Enable Bitlocker on an Ultrabook (Without Windows 8.1 Pro)

Posted on 08 January 2014 by

bitlockerimageI’ve been using a Bitlocker encrypted drive for a month now and it’s been totally transparent in terms of speed. I’m surprised. I’m also surprised that it was available on my Windows 8.1 (not Pro) OS. Inspired to boost security on my Ultrabook I’ve also enabled secure boot, increased the security level, made sure Defender and Firewall are working and, this is contentious, made sure my login is only via Windows Live account so the password can be changed remotely. Given the reporting and password / device management in the Microsoft Live account though, it seems worth it. Here’s how you can do it too.

Not all Ultrabooks (or WIndows 8.1 laptops) without Windows 8.1 Pro will have this feature. Here are the pre-requisites:

  • TPM2.0 (You’ll see it in Device Manager)
  • Connected Standby. (How to check if you’ve got CS)
  • Secure Boot (and it’s turned on in the BIOS)
  • Use a Microsoft Live account

It was so simple on the test device, a Harris Beach developer Ultrabook, that it was funny. Sure enough, looking at the drive manager, it’s now Bitlocker encrypted. Keys are stored online by Microsoft and are accessible through ones Live account.

bitlocker

So If you’ve got a new Ultrabook with Connected Standby (Sony Vaio Duo and a few others right now) the chances are that you’ve got a security feature you didn’t even know about – full disk encryption, BitLocker style.

How do you enable  Bitlocker on WIndows 8.1?

Press the Windows key and then type “bitlocker.” You should see this on the top right. Select “Change device encryption settings”

bitlockersearch

 

bitlockerenable

Under PC and Devices –> PC Info you’ll see the Device Encryption option ant the bottom. In the image above you can see I’m actually decrypting a drive (in order to get before and after disc performance figures for you, below) but normally it would be one simple button to turn it on. It takes a while to encrypt the disk (and de-crypt if you turn it off) but you can continue to work while it does that in the background. That’s it!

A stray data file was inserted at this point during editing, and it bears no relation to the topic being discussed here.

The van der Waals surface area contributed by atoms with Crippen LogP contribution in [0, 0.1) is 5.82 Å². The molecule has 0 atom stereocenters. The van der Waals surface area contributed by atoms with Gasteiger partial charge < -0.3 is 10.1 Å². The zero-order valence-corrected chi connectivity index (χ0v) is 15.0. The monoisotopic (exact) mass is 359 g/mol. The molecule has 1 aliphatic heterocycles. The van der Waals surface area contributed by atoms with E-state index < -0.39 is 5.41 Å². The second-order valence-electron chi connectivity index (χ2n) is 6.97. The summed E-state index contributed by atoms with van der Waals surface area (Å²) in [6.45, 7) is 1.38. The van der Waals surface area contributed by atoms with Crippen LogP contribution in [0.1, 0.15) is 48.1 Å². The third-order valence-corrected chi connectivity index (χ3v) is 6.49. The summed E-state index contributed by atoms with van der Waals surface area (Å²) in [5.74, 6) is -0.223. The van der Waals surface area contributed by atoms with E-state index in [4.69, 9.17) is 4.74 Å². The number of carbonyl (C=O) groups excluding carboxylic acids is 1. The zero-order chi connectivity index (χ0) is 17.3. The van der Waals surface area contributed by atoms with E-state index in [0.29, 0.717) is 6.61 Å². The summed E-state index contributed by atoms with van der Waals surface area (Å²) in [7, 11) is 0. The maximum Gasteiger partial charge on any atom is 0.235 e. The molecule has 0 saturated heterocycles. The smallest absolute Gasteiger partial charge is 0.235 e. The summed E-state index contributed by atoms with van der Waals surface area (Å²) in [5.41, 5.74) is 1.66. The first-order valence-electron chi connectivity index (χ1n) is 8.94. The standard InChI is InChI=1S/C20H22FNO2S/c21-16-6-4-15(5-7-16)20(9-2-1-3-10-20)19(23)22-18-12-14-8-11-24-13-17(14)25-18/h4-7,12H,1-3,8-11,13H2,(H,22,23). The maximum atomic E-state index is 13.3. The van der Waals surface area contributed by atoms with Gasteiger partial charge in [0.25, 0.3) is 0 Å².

Bitlocker Performance Impact

AES encryption is done very quickly in hardware on Ultrabooks so there’s no CPU hit. There could be a disk performance hit if your SSD is really fast though. In this case I haven’t noticed any performance hit at all but to fully test that I ran some CrystalDiskMark reports on the SSD, an Intel M.2 SATA SSDSCKGW180A4. Three three results represent the ‘out of the box’ , encrypted and recent unencrypted state.

harrisbeach-original-nopbitlocker

Performance at initial review time, no Bitlocker

 

harrisbeach ssd bitlocker on

Performance after 1 month with Bitlocker (and a 58% full drive)

harrisbeach-recent-nobitlocker

Performance after turning Bitlocker off and decrypting the SSD.

It’s difficult to draw any conclusions apart from that Bitlocker might affect 4K write speeds. Sequential write speeds appear to have dropped simply because the drive is more full. All these are results are good and prove that Bitlocker won’t affect your performance in any significant or noticeable way.

livesecurityOther security measures you should consider:

  • Secure Boot prevents booting from USB sticks, drives etc.
  • Use a Microsoft Account – Remote access to password change, login history (see image, right) and control of trusted devices. Remote authentication (two factor for MS accounts.)
  • TPM – secure storage of certificates.

Note: Intel Anti-Theft is being dropped. (Not supported after Jan 2015)

 

Hat-Tip to Arstechnica for the original article that inspired me to test this.

  • fyi, bitlocker may be transparent on i series processors (I haven’t tried it) but it eats about 1/2 your disk performance on my dell venue 11 pro baytrail. Turned it off and it was like a different machine. Maybe it wouldn’t be an issue with a faster CPU or with a fast SSD instead of eMMC.

  • Matt

    So any recent information about if/how full disk encryption affects the life of SSDs and other flash based storage? One thing I know is that from the storage controller’s point of view, it thinks the disk is full and will do whatever special things it does on full disks.

  • Me

    If I encrypt a drive using BitLocker and I can’t boot into Windows or something, can I put the drive into another computer or use a USB adapter and get access to the drive’s contents using some MS tool or built-in OS feature?

    Are there ways to boot from a Windows disc or maybe even a Linux Live USB to get access to my files?

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